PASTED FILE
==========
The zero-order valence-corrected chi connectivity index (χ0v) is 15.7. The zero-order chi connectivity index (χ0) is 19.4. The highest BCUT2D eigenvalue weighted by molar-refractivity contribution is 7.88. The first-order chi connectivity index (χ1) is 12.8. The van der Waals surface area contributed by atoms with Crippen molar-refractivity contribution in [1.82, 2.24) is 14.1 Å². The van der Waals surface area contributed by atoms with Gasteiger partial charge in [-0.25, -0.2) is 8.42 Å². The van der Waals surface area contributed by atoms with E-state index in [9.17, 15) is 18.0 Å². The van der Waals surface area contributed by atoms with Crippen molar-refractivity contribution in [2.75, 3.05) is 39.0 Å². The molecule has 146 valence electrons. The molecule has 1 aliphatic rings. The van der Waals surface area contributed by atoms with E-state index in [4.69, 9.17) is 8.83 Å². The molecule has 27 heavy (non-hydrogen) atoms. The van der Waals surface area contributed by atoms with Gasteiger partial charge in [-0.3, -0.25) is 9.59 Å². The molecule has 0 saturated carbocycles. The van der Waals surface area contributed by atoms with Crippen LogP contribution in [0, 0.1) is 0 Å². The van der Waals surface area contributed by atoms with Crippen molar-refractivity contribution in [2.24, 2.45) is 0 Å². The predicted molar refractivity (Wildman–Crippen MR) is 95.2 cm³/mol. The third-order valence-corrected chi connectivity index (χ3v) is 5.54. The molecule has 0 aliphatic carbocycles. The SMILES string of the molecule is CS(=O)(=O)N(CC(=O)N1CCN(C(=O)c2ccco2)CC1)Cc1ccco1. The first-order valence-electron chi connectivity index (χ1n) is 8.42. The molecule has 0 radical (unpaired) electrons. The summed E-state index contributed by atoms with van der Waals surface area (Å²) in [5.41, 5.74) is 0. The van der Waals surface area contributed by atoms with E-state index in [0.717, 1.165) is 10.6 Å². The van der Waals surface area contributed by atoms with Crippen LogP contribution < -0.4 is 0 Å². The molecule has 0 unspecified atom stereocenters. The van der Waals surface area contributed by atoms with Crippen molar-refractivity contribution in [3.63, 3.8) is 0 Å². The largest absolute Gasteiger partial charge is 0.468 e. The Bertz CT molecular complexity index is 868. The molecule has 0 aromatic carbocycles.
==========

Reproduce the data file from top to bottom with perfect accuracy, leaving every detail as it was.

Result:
The zero-order valence-corrected chi connectivity index (χ0v) is 15.7. The zero-order chi connectivity index (χ0) is 19.4. The highest BCUT2D eigenvalue weighted by molar-refractivity contribution is 7.88. The first-order chi connectivity index (χ1) is 12.8. The van der Waals surface area contributed by atoms with Crippen molar-refractivity contribution in [1.82, 2.24) is 14.1 Å². The van der Waals surface area contributed by atoms with Gasteiger partial charge in [-0.25, -0.2) is 8.42 Å². The van der Waals surface area contributed by atoms with E-state index in [9.17, 15) is 18.0 Å². The van der Waals surface area contributed by atoms with Crippen molar-refractivity contribution in [2.75, 3.05) is 39.0 Å². The molecule has 146 valence electrons. The molecule has 1 aliphatic rings. The van der Waals surface area contributed by atoms with E-state index in [4.69, 9.17) is 8.83 Å². The molecule has 27 heavy (non-hydrogen) atoms. The van der Waals surface area contributed by atoms with Gasteiger partial charge in [-0.3, -0.25) is 9.59 Å². The molecule has 0 saturated carbocycles. The van der Waals surface area contributed by atoms with Crippen LogP contribution in [0, 0.1) is 0 Å². The van der Waals surface area contributed by atoms with Crippen molar-refractivity contribution in [2.24, 2.45) is 0 Å². The predicted molar refractivity (Wildman–Crippen MR) is 95.2 cm³/mol. The third-order valence-corrected chi connectivity index (χ3v) is 5.54. The molecule has 0 aliphatic carbocycles. The SMILES string of the molecule is CS(=O)(=O)N(CC(=O)N1CCN(C(=O)c2ccco2)CC1)Cc1ccco1. The first-order valence-electron chi connectivity index (χ1n) is 8.42. The molecule has 0 radical (unpaired) electrons. The summed E-state index contributed by atoms with van der Waals surface area (Å²) in [5.41, 5.74) is 0. The van der Waals surface area contributed by atoms with E-state index in [0.717, 1.165) is 10.6 Å². The van der Waals surface area contributed by atoms with Crippen LogP contribution < -0.4 is 0 Å². The molecule has 0 unspecified atom stereocenters. The van der Waals surface area contributed by atoms with Crippen molar-refractivity contribution in [3.63, 3.8) is 0 Å². The largest absolute Gasteiger partial charge is 0.468 e. The Bertz CT molecular complexity index is 868. The molecule has 0 aromatic carbocycles.